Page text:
Stepp said employees tell her that department morale is higher than ever. They understand that her remarks mean the agency must set realistic goals and take a practical, customer-oriented approach to its core mission of protecting resources, Stepp said.
The DNR has long been a lightning rod, drawing complaints from hunters who fail to bag deer, businesses subject to regulations, homeowners downwind of sand mines, and conservationists who are alarmed about waters that are polluted or simply drying up.
The agency’s full-time work-force has declined 15 percent in the last two decades under both Democratic and Republican administrations. During Stepp’s tenure, a shrinking workforce collided with rapid expansion of industries the DNR regulates.
The Wisconsin Department of Natural Resources let the rules lapse in March because they weren't adequately preventing pollution.
An explosion of industrial frac sand mining has fouled streams and raised worries about air pollution as the department struggled to write adequate permit rules. Rapid growth of large feedlots, manure spills and high-capacity well drilling are linked to tainted drinking water and widespread limitations on use of lakes and streams.
A recurring theme is inadequate staffing dating back at least a decade.
Stepp and her top administrators have been working for a year to document what each DNR employee does and how those duties are responsive to federal and state mandates. Soon the department will unveil plans created with staff input for shedding unneeded activities and shifting resources to where they are needed, she said.
She tells DNR employees they’ve been asked to do more with less for too long.
“This is a collective work product to give them the relief that they have been begging for for fourteen years,” Stepp said. “Finally they have a secretary that is willing to acknowledge it.”
The “core work analysis” document will also help lawmakers understand the effects of any proposed budget cuts in the future.
“When they say they want to cut staff, I will have the list of things that they will no longer get done in legislators’ back yards, and they can make better educated decisions,” Stepp said.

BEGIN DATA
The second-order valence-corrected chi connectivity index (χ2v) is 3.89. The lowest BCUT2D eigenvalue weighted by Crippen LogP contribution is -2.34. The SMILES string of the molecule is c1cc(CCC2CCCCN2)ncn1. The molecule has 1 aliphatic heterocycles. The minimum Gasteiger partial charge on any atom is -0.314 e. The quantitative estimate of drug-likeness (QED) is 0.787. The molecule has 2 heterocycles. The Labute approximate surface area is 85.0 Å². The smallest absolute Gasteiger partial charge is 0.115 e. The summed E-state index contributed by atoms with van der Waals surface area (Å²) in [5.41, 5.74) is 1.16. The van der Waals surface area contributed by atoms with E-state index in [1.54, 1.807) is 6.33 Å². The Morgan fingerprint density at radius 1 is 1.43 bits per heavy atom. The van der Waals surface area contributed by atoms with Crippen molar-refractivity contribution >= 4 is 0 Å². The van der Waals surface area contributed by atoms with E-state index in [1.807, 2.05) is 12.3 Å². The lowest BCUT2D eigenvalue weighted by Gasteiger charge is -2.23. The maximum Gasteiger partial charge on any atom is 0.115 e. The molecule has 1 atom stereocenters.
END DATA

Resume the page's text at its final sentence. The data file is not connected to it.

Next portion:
Cathy Stepp says Wisconsin natural and park areas are still open for business despite the federal shutdown.
“Now (if) I ask for more staff, I will have a business reason why,” Stepp said. “I have the documentation to back it up. That’s the best way to advocate for staff.”
Answering questions about water program problems at a meeting of the policy-making Natural Resources Board last week, Stepp said it’s possible she could ask Walker to propose more staffing in the 2017-2019 budget, but she was sensitive to the needs of other departments.
“Thanks to Cathy Stepp’s strong leadership, the DNR’s mission is to enforce our laws, work proactively with citizens to avoid violations, and take a common sense approach in balancing economic growth with environmental protection,” said Walker spokesman Tom Evenson.
Senate Majority Leader Scott Fitzgerald, R-Juneau, said he has been pleased with Stepp’s work.
“You don’t just walk in the front door of that agency and make all the changes overnight because you have to be sensitive to the concerns of the people in that agency,” Fitzgerald said in an interview. “It doesn’t happen overnight, but ultimately you reach the goals the governor has set.”
In 2013, the Natural Resources Board removed the Butler’s garter snake from the state’s list of threatened species. Stepp signed off on the change, but said the proposal was generated by DNR scientists.